Facebook’s command over everyone’s attention span

Facebook’s command over everyone’s attention span, as well as its deft use of your personal data, has turned it into a money-spinning machine. We may well look back and see Facebook as the most consequential development in publishing since the invention of hot type. But Facebook holds most of the cards, and even the smallest changes in how it pushes information out to its billion plus users’ news feeds can make or break a digital publisher.

Lydia Polgreen


Facebook’s ‘reasonable’ users

When you speak with grown-ups and young adults who used to be Facebook enthusiasts, you hear the following:

  • Facebook’s interface and features have become overly complicated. The result is it takes more time to do the same old things.
  • Managing friends leaves you with two choices: spending a lot of time delicately pruning lists, circles and groups, or being swamped.
  • Constant and insidious changes in Facebook’s privacy features keep taking people off-guard: all of a sudden, you find many things about your digital life, mostly mundane stuff such as what you read and listen, being broadly available outside your initial circle. Quasi-paranoid caution has become a must. And again, since “open” is the default setting on Facebook, recovering your own privacy gets increasingly complicated.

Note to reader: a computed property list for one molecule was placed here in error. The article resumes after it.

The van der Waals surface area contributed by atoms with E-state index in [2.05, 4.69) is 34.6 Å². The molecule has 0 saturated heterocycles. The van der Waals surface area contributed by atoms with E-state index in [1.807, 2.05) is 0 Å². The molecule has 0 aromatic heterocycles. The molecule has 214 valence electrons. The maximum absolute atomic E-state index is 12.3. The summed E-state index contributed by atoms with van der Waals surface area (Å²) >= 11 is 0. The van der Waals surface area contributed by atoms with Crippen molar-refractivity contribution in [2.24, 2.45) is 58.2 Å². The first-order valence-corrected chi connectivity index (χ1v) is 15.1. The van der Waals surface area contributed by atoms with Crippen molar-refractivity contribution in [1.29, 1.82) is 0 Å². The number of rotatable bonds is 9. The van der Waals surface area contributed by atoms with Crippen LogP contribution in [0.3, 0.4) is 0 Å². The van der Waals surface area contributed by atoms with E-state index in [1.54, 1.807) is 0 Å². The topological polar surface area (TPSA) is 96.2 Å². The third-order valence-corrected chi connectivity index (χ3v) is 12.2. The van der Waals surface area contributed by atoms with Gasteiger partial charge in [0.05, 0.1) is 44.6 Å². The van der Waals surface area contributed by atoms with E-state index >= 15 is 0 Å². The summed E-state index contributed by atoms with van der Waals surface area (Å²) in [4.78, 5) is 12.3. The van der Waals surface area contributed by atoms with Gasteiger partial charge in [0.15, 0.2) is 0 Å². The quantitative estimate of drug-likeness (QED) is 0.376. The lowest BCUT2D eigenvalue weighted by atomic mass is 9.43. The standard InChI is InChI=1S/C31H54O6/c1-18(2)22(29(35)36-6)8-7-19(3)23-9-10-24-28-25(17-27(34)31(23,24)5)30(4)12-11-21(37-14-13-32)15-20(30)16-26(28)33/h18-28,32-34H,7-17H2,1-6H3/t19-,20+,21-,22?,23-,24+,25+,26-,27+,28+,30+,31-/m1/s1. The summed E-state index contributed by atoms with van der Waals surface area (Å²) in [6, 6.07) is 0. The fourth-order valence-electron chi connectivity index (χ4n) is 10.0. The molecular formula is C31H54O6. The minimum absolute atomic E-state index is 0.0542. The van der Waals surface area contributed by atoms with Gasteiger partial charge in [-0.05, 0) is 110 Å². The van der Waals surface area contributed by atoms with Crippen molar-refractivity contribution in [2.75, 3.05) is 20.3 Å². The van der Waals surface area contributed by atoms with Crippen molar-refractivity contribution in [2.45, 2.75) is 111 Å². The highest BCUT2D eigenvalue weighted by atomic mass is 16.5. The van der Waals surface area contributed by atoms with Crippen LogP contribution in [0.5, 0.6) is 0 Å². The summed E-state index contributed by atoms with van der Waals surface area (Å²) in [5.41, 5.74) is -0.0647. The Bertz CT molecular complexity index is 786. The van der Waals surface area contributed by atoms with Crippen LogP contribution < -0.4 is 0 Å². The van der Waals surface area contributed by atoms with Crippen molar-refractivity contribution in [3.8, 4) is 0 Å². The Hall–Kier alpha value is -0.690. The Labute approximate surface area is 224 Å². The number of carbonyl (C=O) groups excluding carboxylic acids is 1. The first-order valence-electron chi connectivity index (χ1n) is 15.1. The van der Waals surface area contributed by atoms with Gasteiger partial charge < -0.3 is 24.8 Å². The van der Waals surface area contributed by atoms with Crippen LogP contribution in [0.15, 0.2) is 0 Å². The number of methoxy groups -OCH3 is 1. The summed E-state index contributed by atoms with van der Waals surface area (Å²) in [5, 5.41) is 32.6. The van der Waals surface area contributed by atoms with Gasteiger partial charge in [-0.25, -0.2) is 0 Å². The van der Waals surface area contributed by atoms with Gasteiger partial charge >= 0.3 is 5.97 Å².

• A rise in the advertising presence, which reinforces the impression of being tracked down: users don’t have the slightest idea of the breadth and depth of Facebook’s mining of their personal activities.

It now seems Facebook’s usage is undergoing a split. Active Facebookers become increasingly engaged, spend more time doing more stuff, while “reasonable” users (over 25) become more reluctant and careful.

Frédéric Filloux: Does Twitter have more influence than Facebook?

6 successful social features of Intranets

  • Knowledge sharing. Offering repositories for case studies, samples, and other existing information can help people with similar problems avoid having to start building their solutions from scratch. Examples range from Habitat for Humanity’s fundraising templates to Bennett Jones’ Share Your Work widget. Sometimes, knowledge sharing can be as simple as a Q&A tool to connect employees with questions to colleagues with answers.
  • Innovation management. Companies managed and encouraged innovation by offering users tools for taking ideas and improvements from conception to completion. Indeed, this is the sole purpose of Mota-Engil’s winning InnovCenter. Verizon offers a mobile version to capture ideas as they occur, which is often on outside jobs, far from any old-fashioned suggestion box.
  • Comments. The simplest way to inspire user-contributed intranet content is to let employees comment on existing information, ranging from news stories to knowledge bank resources. Commenting features reduce the fear of the blank screen; systems that force people to create content from scratch every time inhibit user participation.